World Economy

Kazakh Outlook Gloomy

Kazakh Outlook GloomyKazakh Outlook Gloomy

Astana is slashing growth forecasts and cutting spending as Kazakhstan eyes its gloomiest economic outlook for years, sources in parliament report.

 The government intends to cut this year’s GDP growth forecast to 1.5 percent (against its previous forecast of 4.8 percent) and reduce budget spending by a whopping $7 billion, sources in the ruling Nur Otan party told following a presentation to parliament by National Economy Minister Yerbolat Dosayev, Eurasianet reported.

Such growth would represent a significant slowdown on last year’s 4.3 percent, and would be Kazakhstan’s lowest since 2009, the height of the global credit crunch.

As President Nursultan Nazarbayev acknowledged last week, Kazakhstan is facing a litany of economic problems, from low prices for oil and metallurgical output to the knock-on effect of Western sanctions against Russia and pressures on Kazakh currency, tenge, as a result of the ruble’s precipitous fall.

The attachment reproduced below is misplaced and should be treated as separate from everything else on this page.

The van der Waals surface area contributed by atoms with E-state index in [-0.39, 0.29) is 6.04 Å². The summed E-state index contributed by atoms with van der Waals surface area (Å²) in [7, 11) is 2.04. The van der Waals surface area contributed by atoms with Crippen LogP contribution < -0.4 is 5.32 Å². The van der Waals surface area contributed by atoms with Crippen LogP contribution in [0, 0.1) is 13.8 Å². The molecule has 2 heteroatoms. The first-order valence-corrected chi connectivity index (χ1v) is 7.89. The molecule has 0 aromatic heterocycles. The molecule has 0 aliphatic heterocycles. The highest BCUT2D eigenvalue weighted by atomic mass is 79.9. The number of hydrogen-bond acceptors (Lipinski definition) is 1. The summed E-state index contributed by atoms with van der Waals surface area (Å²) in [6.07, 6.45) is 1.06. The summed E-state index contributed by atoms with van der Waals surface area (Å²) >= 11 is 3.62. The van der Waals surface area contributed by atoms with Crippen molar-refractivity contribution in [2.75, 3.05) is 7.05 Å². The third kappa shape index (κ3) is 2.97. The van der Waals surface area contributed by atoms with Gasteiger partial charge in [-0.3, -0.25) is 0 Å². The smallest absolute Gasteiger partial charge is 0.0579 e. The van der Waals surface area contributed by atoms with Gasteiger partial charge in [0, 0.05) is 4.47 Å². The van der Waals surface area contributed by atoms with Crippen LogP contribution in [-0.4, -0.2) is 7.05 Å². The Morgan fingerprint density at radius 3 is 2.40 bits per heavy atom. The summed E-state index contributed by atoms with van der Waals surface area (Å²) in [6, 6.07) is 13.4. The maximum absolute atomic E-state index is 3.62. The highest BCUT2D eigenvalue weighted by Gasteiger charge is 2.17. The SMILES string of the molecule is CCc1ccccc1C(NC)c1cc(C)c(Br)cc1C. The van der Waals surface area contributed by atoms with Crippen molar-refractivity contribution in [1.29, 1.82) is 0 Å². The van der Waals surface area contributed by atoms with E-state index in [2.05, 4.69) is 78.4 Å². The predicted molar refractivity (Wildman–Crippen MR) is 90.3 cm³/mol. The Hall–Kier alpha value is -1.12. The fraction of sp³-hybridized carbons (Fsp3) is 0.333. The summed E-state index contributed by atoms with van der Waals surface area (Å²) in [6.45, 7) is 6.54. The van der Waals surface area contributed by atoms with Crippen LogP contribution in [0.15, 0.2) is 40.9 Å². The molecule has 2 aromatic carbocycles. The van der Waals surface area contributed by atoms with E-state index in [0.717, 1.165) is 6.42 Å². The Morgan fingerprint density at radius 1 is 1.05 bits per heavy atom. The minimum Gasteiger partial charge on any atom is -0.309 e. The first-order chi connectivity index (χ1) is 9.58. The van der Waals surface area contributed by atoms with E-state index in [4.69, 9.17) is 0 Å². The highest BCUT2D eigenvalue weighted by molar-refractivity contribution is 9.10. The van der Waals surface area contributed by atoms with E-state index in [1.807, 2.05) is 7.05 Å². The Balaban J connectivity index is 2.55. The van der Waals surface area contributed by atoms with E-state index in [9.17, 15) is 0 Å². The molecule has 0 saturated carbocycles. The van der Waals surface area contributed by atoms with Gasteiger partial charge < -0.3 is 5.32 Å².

The government is cutting the oil price on which its budget is based from $80 to $50 in its revised budget (which will have to be approved by parliament), Dosayev said, after global prices dipped below $50 this month.

 The slump in international prices is a major headache in Kazakhstan, where oil accounts for 25 percent of GDP and 60 percent of the balance of payments.

Meanwhile, the fall in value of the Russian ruble continues to exert pressure on Kazakhstan’s tenge, causing fears of an impending devaluation, which the National Bank insistently denies. There will be no “sharp fluctuations” of the currency in 2015, its chairman, Kayrat Kelimbetov, promised on January 15. But he made similar pledges before last year’s devaluation, and analysts remain convinced that economic logic dictates that another is only a matter of time.